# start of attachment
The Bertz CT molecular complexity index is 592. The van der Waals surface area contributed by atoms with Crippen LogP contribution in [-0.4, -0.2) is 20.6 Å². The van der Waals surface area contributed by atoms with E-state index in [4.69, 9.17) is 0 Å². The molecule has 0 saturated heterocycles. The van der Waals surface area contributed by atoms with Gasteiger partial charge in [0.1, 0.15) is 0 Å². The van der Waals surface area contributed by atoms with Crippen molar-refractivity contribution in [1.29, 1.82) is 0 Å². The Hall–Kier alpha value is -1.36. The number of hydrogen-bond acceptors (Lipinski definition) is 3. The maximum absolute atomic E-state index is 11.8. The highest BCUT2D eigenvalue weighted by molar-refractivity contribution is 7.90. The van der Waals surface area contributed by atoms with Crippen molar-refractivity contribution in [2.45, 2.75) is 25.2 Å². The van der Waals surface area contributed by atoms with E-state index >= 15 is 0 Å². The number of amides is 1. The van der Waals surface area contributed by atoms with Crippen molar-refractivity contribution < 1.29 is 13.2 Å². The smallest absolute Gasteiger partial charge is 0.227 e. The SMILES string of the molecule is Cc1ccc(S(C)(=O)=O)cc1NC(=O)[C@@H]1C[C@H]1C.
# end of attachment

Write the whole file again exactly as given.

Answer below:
The Bertz CT molecular complexity index is 592. The van der Waals surface area contributed by atoms with Crippen LogP contribution in [-0.4, -0.2) is 20.6 Å². The van der Waals surface area contributed by atoms with E-state index in [4.69, 9.17) is 0 Å². The molecule has 0 saturated heterocycles. The van der Waals surface area contributed by atoms with Gasteiger partial charge in [0.1, 0.15) is 0 Å². The van der Waals surface area contributed by atoms with Crippen molar-refractivity contribution in [1.29, 1.82) is 0 Å². The Hall–Kier alpha value is -1.36. The number of hydrogen-bond acceptors (Lipinski definition) is 3. The maximum absolute atomic E-state index is 11.8. The highest BCUT2D eigenvalue weighted by molar-refractivity contribution is 7.90. The van der Waals surface area contributed by atoms with Crippen molar-refractivity contribution in [2.45, 2.75) is 25.2 Å². The van der Waals surface area contributed by atoms with E-state index >= 15 is 0 Å². The number of amides is 1. The van der Waals surface area contributed by atoms with Crippen molar-refractivity contribution < 1.29 is 13.2 Å². The smallest absolute Gasteiger partial charge is 0.227 e. The SMILES string of the molecule is Cc1ccc(S(C)(=O)=O)cc1NC(=O)[C@@H]1C[C@H]1C.